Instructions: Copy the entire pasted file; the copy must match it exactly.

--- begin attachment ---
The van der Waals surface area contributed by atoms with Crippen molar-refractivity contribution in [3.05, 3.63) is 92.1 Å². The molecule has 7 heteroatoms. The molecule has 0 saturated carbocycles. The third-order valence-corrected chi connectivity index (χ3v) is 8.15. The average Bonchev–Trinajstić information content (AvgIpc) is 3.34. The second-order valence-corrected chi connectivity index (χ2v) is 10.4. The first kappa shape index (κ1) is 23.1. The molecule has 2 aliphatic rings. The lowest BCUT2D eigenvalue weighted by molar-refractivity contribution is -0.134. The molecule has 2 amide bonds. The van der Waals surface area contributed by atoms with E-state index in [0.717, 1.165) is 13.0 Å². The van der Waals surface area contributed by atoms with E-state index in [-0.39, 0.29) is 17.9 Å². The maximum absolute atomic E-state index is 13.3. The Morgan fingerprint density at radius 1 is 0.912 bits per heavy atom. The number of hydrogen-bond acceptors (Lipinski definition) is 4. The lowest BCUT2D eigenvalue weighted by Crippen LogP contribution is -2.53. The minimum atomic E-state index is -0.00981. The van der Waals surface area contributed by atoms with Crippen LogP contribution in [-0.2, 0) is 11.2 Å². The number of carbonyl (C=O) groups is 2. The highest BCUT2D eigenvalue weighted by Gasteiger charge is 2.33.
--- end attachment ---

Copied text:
The van der Waals surface area contributed by atoms with Crippen molar-refractivity contribution in [3.05, 3.63) is 92.1 Å². The molecule has 7 heteroatoms. The molecule has 0 saturated carbocycles. The third-order valence-corrected chi connectivity index (χ3v) is 8.15. The average Bonchev–Trinajstić information content (AvgIpc) is 3.34. The second-order valence-corrected chi connectivity index (χ2v) is 10.4. The first kappa shape index (κ1) is 23.1. The molecule has 2 aliphatic rings. The lowest BCUT2D eigenvalue weighted by molar-refractivity contribution is -0.134. The molecule has 2 amide bonds. The van der Waals surface area contributed by atoms with E-state index in [0.717, 1.165) is 13.0 Å². The van der Waals surface area contributed by atoms with E-state index in [-0.39, 0.29) is 17.9 Å². The maximum absolute atomic E-state index is 13.3. The Morgan fingerprint density at radius 1 is 0.912 bits per heavy atom. The number of hydrogen-bond acceptors (Lipinski definition) is 4. The lowest BCUT2D eigenvalue weighted by Crippen LogP contribution is -2.53. The minimum atomic E-state index is -0.00981. The van der Waals surface area contributed by atoms with Crippen LogP contribution in [-0.2, 0) is 11.2 Å². The number of carbonyl (C=O) groups is 2. The highest BCUT2D eigenvalue weighted by Gasteiger charge is 2.33.